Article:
In the Air.

Chemicals are released into the air through industrial emissions, burning fuels, vehicle exhaust, spraying of pesticides, off-gassing of building materials, and consumer products like cleaning and personal care products. In addition, natural events such as forest fires can also cause air pollution. Outdoor air pollution can enter buildings through open doors and windows, air handling systems, and cracks in structures.

As you breathe, chemicals can enter your body and cause irritation or disruption of your cardiovascular, endocrine, respiratory, and other body systems.

Some common chemicals found in air include:

Particulate matter (PM2.5):

very small particles (about 30 times smaller than the width of a human hair). Particles are present in dust, soot, and smoke and can get deep into your lungs or even into your blood.  Sources can include diesel exhaust, woodstove smoke, forest fires, and factory emissions. Particles can cause eye, lung, and throat irritation, trouble breathing, lung cancer, low birth weight, and worsen asthma and heart disease symptoms.

Ground level Ozone:

created in when nitrogen dioxide from vehicle exhaust and other sources combines with volatile organic compounds in the presence of sunlight. Ozone levels can be especially high on hot sunny days and acts as a powerful irritant to your airways, causing the muscles of the airway to constrict. These effects are even more serious in people with asthma or other lung diseases.


naturally occurring radioactive gas that you cannot smell, taste, or see. In Canada, radon exposure is the leading cause of lung cancer in non-smokers. If you smoke and are exposed to radon, you are at an even higher risk of developing lung cancer. Radon is present in all buildings.


hundreds of synthetic chemicals added to cosmetics, cleaning supplies, and other household products. These chemicals can trigger allergies, migraines, lead to the development of asthma, and other health effects.

Carbon monoxide (CO):

colourless, odourless gas that is produced as a result of incomplete burning of carbon-containing fuels. Many Canadians die every year and thousands of others become ill or need medical attention because of carbon monoxide poisoning related to residential combustion appliances. Any fuel-burning device that is not adequately vented and maintained can be a potential source of CO, including: fireplaces, wood and coal stoves, barbecues, gas appliances, space heaters, charcoal grills, camp stoves, automobile exhaust, gas-powered lawn mowers and tools, and cigarettes. Breathing in low levels of carbon monoxide can cause fatigue and increase chest pain in people with chronic heart disease. At very high levels, carbon monoxide causes loss of consciousness and death.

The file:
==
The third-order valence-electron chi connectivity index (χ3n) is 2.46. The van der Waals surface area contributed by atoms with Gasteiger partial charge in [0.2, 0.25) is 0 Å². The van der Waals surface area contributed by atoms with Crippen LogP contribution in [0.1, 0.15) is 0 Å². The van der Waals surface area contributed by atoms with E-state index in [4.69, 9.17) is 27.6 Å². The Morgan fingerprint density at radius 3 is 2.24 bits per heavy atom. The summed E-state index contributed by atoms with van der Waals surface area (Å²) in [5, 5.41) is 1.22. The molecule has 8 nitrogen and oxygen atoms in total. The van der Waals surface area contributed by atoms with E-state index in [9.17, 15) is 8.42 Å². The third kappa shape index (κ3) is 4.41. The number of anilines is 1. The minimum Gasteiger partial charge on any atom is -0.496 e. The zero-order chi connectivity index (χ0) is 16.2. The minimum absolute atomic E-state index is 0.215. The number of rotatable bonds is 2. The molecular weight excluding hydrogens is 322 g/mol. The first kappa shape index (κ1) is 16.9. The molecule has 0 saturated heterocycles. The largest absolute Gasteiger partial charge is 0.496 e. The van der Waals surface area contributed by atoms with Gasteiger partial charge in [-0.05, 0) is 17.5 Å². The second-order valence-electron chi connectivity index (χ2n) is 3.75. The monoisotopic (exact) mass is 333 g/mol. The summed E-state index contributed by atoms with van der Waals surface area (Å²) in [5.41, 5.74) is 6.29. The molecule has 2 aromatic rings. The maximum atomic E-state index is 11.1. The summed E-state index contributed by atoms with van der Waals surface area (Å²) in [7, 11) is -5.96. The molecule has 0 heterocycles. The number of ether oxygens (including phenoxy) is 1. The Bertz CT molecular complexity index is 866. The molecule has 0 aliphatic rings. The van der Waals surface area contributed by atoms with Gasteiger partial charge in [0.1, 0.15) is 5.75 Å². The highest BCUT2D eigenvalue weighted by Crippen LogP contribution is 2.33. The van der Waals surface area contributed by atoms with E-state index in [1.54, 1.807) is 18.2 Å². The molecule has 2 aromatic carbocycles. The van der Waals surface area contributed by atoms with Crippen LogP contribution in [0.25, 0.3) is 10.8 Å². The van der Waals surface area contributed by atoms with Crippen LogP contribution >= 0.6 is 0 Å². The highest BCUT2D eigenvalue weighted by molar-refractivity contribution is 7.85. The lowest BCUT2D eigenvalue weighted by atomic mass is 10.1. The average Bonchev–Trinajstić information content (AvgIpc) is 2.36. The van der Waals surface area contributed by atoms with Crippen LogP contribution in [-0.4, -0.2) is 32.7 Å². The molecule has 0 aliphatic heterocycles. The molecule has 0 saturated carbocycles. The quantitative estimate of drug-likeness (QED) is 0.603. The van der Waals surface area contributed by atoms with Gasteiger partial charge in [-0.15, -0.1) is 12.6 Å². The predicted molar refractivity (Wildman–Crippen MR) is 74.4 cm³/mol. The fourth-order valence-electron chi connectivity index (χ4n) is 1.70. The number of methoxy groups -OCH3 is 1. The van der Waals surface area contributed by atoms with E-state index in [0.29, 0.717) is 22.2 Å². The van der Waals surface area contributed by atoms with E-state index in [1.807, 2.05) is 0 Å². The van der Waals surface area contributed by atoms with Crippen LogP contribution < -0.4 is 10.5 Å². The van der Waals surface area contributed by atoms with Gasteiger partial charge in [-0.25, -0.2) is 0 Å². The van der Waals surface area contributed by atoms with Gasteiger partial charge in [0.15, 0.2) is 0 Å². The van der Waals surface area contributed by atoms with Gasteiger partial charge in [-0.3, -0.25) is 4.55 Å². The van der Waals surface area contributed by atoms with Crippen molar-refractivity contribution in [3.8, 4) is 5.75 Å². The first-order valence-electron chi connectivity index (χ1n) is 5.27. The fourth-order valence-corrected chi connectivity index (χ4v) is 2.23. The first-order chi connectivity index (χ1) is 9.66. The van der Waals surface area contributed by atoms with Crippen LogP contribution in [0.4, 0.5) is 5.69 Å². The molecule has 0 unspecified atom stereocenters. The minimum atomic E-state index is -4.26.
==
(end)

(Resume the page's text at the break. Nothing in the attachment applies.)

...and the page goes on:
What You Can Do

  • Choose outdoor activity areas away from industrial emissions or busy roads
  • Learn to use the Government of Canada’s Air Quality Health Index
  • Reduce the use of your personal vehicle, and consider cleaner options when purchasing a new vehicle
  • Test your home for radon, and install a mitigation system if needed
  • Avoid scented products
  • Ensure gas appliances such as furnaces, fireplaces, stoves, ranges, water heaters, and clothes dryers are properly ventilated. Install a CO alarm with an audible alarm
  • Use kerosene, gas, or diesel space heaters only in well ventilated areas woodstove smoke, forest fires, and factory emissions. 

We provide science-based information gathered from trustworthy sources. For further reading, you can check out our sources, which include:

  • Canadian Lung Association: Scents 

  • Centers for Disease Control and Prevention: Particle Pollution 

  • Canadian Council of Ministers of the Environment: State of the Air 

  • Government of Canada: Air Quality Health Index 

  • Government of Canada: Radon 

  • Government of Canada: National Pollutant Release and Inventory 

  • Government of Canada: National Air Pollution Surveillance Program 

  • New Brunswick Lung Association: Carbon Monoxide 

  • United States Environmental Protection Agency:  Health Effects of Ozone Pollution 

  • United States Environmental Protection Agency: Report on the Environment. Indoor Air Quality.